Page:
Visible to the public Introducing Combinatorial Testing in a Large Organization: Pilot Project Experience Report


This poster gives an overview of the experience of eight pilot projects, over two years, applying combinatorial testing in Lockheed Martin (LM), one of the world's largest aerospace firms. Lockheed Martin and NIST developed a Co-operative Research and Development Agreement (CRADA) to evaluate effectiveness and areas of suitable application for combinatorial testing in a real-world industrial setting with complex software requirements. (One of the ways in which NIST conducts joint research with US industry is through CRADAs, which allow federal laboratories to work with US industry and provide flexibility in structuring projects, intellectual property rights, and in protecting industry proprietary information and research results.)

Objectives in the pilot project evaluation included:

  1. Investigate applicability of CT in a variety of application areas, including system, software, and hardware testing;
  2. Determine effectiveness of CT for improving fault detection; and
  3. Study potential for reducing test cost or overall lifecycle cost by finding errors earlier in the process.

Software Tools

The primary tool for most projects was ACTS. Additional tools with complementary capabilities were also used in the pilot projects.

  • NIST & U. of Texas Arlington: ACTS
  • Air Academy Associates: SPC XL, DOE KISS, DOE PRO XL, DFSS MASTER
  • Phadke & Associates: rdExpert
  • Hexawise: Hexawise tool

Application Areas

  • Eight pilot projects were identified, with the goal of using the new methods in areas with diverse testing needs:
  • Flight Vehicle Mission Effectiveness (ME) - comparing CT with tests generated from a statistical analysis tool
  • Flight Vehicle engine failure modes - compared CT tests with existing tests developed using previous practice
  • Flight Vehicle engine upgrade - tests including combinations of flight mode factors; comparison with existing tests
  • F-16 Ventral Fin Redesign Flight Test Program - application to problem analysis (system-level evaluation rather than software testing)
  • Electronic Warfare (EW) system testing - evaluating and extending existing tests
  • Navigation Accuracy, EW performance, Sensor information, and Radar detection - generating test cases for subsystems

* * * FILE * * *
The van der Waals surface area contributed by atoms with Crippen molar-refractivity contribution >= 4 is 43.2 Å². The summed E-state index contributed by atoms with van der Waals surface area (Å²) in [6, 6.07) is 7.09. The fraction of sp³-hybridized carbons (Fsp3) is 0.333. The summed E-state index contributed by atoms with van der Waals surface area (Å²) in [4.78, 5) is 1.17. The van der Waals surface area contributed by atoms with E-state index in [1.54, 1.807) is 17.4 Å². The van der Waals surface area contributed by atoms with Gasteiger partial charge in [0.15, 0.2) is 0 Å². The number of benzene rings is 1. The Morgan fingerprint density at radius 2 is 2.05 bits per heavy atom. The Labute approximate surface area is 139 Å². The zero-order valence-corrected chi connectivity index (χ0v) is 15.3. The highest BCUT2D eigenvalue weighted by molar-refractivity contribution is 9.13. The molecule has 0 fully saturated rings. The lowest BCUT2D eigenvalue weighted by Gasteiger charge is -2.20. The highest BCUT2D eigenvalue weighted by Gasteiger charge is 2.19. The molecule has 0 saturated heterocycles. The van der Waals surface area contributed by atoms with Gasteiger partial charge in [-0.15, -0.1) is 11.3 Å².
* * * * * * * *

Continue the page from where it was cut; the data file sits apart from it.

• Electromagnetic Effects (EMI) Engineering compared CT tests with existing tests developed using previous practice
  • Digital System Command testing - testing file functions with multiple parameters

Results and Evaluation

While results varied across the different pilot projects, overall it was estimated that CT would save roughly 20% of testing cost, with 20% - 50% improved test coverage. In some cases, significant, previously undetected bugs were discovered. Additional findings included:

Positive results - Demonstrated the ability to reduce test cost in a variety of areas; teams found many tools practical

Mixed results - Reluctance of many engineers to adopting new methods; some teams did not identify significant improvements

Lessons learned - Most critical factors affecting adoption: availability of education and training for the new method; clear demonstration of value.


  • Develop and improve education and training materials
  • Incorporate combinatorial methods into DoD guidance and industry standards; best practices
  • Expand internal company guidance - developing a community of practice
  • Greater availability of tools to support combinatorial testing - improved usability; matching tool to problem
  • Modify approaches to using combinatorial testing - integrating combinatorial testing with other test practices; ability to adopt CT partially or gradually

Certain products may be identified in this document, but such identification does not imply recommendation by the US National Institute of Standards and Technology or other agencies of the US Government, nor that the products identified are necessarily the best available for the purpose.

Presenter Bio

Rick Kuhn is a computer scientist in the Computer Security Division of the National Institute of Standards and Technology. He has authored more than 100 publications on information security, empirical studies of software failure, and software assurance, and is a senior member of the IEEE. He co-developed the role based access control model (RBAC) used throughout industry and led the effort establishing RBAC as an ANSI standard. Previously he served as Program Manager for the committee on applications and technology of the President's Information Infrastructure Task Force and as manager of the Software Quality Group at NIST. Before joining NIST, he worked as a systems analyst with NCR Corporation and the Johns Hopkins University Applied Physics Laboratory. He received an MS in computer science from the University of Maryland College Park, and an MBA from William & Mary.

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Introducing Combinatorial Testing in a Large Organization: Pilot Project Experience Report
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